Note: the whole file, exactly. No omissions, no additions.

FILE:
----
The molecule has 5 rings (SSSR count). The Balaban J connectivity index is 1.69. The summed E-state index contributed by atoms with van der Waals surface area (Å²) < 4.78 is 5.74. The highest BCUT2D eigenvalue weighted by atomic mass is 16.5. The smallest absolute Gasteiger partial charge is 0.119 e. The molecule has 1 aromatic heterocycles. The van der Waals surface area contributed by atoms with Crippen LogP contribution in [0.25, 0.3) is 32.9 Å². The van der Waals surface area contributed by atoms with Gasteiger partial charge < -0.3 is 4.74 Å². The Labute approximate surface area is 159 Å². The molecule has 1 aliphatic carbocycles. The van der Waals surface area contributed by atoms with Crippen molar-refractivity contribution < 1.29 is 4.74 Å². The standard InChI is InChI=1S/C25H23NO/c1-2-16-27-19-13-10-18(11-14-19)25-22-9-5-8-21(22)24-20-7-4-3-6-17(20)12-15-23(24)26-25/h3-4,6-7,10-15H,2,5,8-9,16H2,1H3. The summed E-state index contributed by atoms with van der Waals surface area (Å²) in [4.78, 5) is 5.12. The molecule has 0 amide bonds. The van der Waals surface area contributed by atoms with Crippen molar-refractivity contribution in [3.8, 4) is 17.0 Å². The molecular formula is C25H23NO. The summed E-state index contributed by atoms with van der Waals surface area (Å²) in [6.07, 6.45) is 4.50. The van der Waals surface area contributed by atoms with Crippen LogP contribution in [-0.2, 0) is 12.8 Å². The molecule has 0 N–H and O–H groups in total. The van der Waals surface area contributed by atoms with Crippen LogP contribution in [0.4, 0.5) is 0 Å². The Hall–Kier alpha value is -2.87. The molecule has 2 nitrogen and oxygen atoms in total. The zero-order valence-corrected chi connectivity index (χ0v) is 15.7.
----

The molecule has 5 rings (SSSR count). The Balaban J connectivity index is 1.69. The summed E-state index contributed by atoms with van der Waals surface area (Å²) < 4.78 is 5.74. The highest BCUT2D eigenvalue weighted by atomic mass is 16.5. The smallest absolute Gasteiger partial charge is 0.119 e. The molecule has 1 aromatic heterocycles. The van der Waals surface area contributed by atoms with Crippen LogP contribution in [0.25, 0.3) is 32.9 Å². The van der Waals surface area contributed by atoms with Gasteiger partial charge < -0.3 is 4.74 Å². The Labute approximate surface area is 159 Å². The molecule has 1 aliphatic carbocycles. The van der Waals surface area contributed by atoms with Crippen molar-refractivity contribution < 1.29 is 4.74 Å². The standard InChI is InChI=1S/C25H23NO/c1-2-16-27-19-13-10-18(11-14-19)25-22-9-5-8-21(22)24-20-7-4-3-6-17(20)12-15-23(24)26-25/h3-4,6-7,10-15H,2,5,8-9,16H2,1H3. The summed E-state index contributed by atoms with van der Waals surface area (Å²) in [4.78, 5) is 5.12. The molecule has 0 amide bonds. The van der Waals surface area contributed by atoms with Crippen molar-refractivity contribution in [3.8, 4) is 17.0 Å². The molecular formula is C25H23NO. The summed E-state index contributed by atoms with van der Waals surface area (Å²) in [6.07, 6.45) is 4.50. The van der Waals surface area contributed by atoms with Crippen LogP contribution in [-0.2, 0) is 12.8 Å². The molecule has 0 N–H and O–H groups in total. The van der Waals surface area contributed by atoms with Crippen LogP contribution in [0.4, 0.5) is 0 Å². The Hall–Kier alpha value is -2.87. The molecule has 2 nitrogen and oxygen atoms in total. The zero-order valence-corrected chi connectivity index (χ0v) is 15.7.